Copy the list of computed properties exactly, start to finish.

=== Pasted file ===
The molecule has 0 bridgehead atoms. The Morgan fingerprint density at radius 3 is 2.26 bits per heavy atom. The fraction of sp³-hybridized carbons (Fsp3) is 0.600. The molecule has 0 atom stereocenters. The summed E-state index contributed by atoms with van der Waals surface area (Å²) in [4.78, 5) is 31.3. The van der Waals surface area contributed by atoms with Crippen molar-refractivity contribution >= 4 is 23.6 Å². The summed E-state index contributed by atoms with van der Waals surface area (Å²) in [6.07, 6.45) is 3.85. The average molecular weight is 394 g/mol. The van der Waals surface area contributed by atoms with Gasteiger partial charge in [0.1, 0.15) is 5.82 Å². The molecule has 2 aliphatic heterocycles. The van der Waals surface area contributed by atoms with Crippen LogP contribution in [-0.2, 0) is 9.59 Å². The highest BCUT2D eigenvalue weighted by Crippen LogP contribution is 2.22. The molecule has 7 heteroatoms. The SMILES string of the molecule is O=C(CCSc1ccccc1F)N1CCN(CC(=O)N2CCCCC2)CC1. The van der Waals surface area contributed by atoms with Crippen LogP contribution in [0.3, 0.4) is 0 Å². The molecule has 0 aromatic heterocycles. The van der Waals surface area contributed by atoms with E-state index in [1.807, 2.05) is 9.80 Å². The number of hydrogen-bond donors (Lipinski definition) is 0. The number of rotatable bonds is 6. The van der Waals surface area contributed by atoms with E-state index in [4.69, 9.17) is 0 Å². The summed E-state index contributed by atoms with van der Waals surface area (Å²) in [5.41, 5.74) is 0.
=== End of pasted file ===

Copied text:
The molecule has 0 bridgehead atoms. The Morgan fingerprint density at radius 3 is 2.26 bits per heavy atom. The fraction of sp³-hybridized carbons (Fsp3) is 0.600. The molecule has 0 atom stereocenters. The summed E-state index contributed by atoms with van der Waals surface area (Å²) in [4.78, 5) is 31.3. The van der Waals surface area contributed by atoms with Crippen molar-refractivity contribution >= 4 is 23.6 Å². The summed E-state index contributed by atoms with van der Waals surface area (Å²) in [6.07, 6.45) is 3.85. The average molecular weight is 394 g/mol. The van der Waals surface area contributed by atoms with Gasteiger partial charge in [0.1, 0.15) is 5.82 Å². The molecule has 2 aliphatic heterocycles. The van der Waals surface area contributed by atoms with Crippen LogP contribution in [-0.2, 0) is 9.59 Å². The highest BCUT2D eigenvalue weighted by Crippen LogP contribution is 2.22. The molecule has 7 heteroatoms. The SMILES string of the molecule is O=C(CCSc1ccccc1F)N1CCN(CC(=O)N2CCCCC2)CC1. The van der Waals surface area contributed by atoms with Crippen LogP contribution in [0.3, 0.4) is 0 Å². The molecule has 0 aromatic heterocycles. The van der Waals surface area contributed by atoms with E-state index in [1.807, 2.05) is 9.80 Å². The number of hydrogen-bond donors (Lipinski definition) is 0. The number of rotatable bonds is 6. The van der Waals surface area contributed by atoms with E-state index in [4.69, 9.17) is 0 Å². The summed E-state index contributed by atoms with van der Waals surface area (Å²) in [5.41, 5.74) is 0.